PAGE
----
French elections deal blow to Hollande, unprecedented win for far-right
According to preliminary election results of the second round of
French local elections, 155 towns in France have said ‘yes’ to
having their socialist authorities replaced by representatives
from the center-right UMP, party of former President Nicolas
Particularly bitter for Hollande is his ruling party’s loss in a number of larger towns like Toulouse, Reims, Angers and St. Etienne.
Hollande's Socialists and their allies scored 42 percent of the total vote while UMP won 49 percent of votes, an exit poll by survey group BVA showed.
"This evening is a moment of truth,” Prime Minister Jean-Marc Ayrault said about the election results, according to Reuters. “There is no getting away from it: this vote is a defeat for the government... and I take my part of the blame."
Ayrault is expected to lose his post in the aftermath of the Socialists election failure. President Hollande is most likely to launch a reshuffle in his administration, responding to the party’s lack of support. The media has speculated Ayrault could be replaced by the centrist Interior Minister Manuel Valls, popular with the French.
Among other officials, whose jobs are on the line are finance
minister Pierre Moscovici, Foreign Minister Laurent Fabius and
Defense Minister Jean-Yves Le Drian.
A major consolation for Hollande though is that Paris has remained under the control of the ruling party, with Anne Hidalgo, a socialist candidate, becoming the first female mayor of the French capital. Hollande described the victory of the left in Paris as "good news in an ocean of bad news.”
"Mine was a victory for authenticity, a victory for a left loyal to its principles and effective at implementing them," Hidalgo commented on her victory, according to AFP.
Merci Paris ! pic.twitter.com/fLIxl6oH6X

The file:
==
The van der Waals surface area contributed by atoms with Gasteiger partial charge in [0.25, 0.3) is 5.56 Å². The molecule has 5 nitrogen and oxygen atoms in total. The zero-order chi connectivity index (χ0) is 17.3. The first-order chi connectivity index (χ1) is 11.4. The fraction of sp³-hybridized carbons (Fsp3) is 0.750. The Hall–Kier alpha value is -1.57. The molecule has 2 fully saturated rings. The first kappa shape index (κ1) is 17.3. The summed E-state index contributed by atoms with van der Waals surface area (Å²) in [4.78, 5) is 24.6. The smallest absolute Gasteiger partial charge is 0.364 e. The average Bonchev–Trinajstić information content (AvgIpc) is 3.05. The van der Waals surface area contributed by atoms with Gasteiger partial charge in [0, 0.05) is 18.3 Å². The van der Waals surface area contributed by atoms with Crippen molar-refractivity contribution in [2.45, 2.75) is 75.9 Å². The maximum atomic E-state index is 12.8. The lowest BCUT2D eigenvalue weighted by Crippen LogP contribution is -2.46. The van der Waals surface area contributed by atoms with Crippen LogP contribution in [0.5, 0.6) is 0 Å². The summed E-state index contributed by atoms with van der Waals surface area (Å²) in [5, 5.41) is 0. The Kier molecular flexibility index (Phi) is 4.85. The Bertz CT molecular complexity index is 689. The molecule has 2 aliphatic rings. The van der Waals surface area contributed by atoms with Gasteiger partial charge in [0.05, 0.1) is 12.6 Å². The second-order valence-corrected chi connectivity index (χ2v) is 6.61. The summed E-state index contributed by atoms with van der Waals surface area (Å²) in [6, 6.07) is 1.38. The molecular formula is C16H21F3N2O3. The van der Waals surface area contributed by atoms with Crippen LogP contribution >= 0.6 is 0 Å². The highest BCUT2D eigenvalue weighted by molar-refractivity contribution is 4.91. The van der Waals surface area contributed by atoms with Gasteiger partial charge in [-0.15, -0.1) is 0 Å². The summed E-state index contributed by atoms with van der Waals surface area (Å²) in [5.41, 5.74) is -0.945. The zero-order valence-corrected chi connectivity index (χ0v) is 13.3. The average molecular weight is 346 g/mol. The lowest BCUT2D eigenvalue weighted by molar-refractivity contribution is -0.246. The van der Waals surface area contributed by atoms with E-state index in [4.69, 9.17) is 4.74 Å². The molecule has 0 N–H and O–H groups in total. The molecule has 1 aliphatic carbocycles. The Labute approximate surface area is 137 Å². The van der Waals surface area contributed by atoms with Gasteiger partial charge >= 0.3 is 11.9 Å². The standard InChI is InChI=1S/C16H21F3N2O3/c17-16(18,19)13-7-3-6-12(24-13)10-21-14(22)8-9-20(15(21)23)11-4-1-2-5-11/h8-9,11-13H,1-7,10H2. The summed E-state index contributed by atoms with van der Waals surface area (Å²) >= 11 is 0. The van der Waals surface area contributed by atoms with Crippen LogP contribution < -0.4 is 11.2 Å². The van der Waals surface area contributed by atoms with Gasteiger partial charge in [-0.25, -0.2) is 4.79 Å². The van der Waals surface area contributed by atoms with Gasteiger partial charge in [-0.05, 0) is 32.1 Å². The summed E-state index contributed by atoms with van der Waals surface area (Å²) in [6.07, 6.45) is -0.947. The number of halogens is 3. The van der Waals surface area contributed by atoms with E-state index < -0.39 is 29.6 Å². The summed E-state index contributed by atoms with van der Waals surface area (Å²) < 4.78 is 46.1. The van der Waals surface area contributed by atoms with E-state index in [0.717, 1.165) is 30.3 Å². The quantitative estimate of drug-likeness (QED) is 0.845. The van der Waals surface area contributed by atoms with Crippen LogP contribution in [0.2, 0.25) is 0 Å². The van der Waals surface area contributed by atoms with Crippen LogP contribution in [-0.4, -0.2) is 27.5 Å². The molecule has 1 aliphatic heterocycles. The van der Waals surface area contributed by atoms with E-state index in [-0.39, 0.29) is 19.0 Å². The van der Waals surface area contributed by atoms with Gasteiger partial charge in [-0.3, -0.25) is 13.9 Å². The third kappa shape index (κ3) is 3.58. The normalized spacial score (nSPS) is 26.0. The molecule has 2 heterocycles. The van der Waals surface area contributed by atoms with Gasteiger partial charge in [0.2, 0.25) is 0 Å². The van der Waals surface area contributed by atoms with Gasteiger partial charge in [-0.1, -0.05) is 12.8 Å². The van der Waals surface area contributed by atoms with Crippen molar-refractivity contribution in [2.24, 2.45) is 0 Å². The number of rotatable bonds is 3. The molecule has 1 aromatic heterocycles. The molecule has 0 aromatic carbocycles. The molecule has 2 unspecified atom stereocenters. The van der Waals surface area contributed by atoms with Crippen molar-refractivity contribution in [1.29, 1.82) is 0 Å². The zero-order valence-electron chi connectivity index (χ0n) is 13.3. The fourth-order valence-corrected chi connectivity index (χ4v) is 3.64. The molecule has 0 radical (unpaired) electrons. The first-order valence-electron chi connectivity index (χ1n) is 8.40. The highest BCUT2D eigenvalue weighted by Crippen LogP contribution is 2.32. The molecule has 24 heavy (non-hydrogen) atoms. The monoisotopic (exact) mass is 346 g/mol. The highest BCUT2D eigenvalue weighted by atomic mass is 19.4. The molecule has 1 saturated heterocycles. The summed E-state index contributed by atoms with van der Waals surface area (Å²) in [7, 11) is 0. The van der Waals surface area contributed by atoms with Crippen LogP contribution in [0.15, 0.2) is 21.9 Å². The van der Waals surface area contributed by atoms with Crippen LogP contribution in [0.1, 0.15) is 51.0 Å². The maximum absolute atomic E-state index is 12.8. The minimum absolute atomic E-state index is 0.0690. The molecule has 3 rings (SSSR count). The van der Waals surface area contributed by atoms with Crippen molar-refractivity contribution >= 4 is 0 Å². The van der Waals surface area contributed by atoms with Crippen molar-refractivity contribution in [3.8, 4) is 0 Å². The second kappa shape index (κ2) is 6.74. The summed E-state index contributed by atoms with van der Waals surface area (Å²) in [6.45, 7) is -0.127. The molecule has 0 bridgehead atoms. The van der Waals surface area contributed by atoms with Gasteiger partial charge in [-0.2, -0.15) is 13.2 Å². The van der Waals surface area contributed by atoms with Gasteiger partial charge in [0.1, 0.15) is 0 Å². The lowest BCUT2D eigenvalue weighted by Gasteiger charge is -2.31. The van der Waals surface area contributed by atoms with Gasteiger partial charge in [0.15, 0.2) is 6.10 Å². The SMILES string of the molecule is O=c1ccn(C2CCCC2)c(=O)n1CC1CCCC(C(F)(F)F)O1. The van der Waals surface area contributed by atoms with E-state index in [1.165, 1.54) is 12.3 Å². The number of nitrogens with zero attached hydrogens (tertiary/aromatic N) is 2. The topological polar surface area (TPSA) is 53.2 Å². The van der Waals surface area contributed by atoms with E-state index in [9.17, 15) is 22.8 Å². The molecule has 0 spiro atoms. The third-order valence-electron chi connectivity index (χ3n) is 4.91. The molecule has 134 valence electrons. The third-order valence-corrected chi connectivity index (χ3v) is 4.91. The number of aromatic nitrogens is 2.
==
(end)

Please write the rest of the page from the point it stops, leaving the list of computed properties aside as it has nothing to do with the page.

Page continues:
— Anne Hidalgo (@Anne_Hidalgo) March 30, 2014
Marine Le Pen, the leader of the far-right National Front (FN)
has been triumphant as her party won mayor’s seat in 15 towns,
claiming an unprecedented victory. In 1995, the party only
managed to secure itself three mayoralties, which up to now had
been the FN’s best result.
“We have moved on to a new level,” Marine Le Pen said, while speaking at France 2 TV. “One has to take into account now, there’s a third major political force in our country.”
Hollande party’s poor performance at the second round of elections was quite predictable, following the first round of the voting a week ago. Back then Socialists took 38 percent of the vote, compared to 46 percent for the right.
Hollande has gained himself a reputation of the most unpopular French leader in decades. His rating hit a new record low of lea than 20 per cent in February, according to TNS Sofres opinion poll for Le Figaro Magazine.
Following the shakeup in the cabinet, new ministers will be challenged by the strong public dissatisfaction with the policies of their predecessors. Hollande’s government has grown to be associated with France’s struggling economy, high unemployment and high taxes.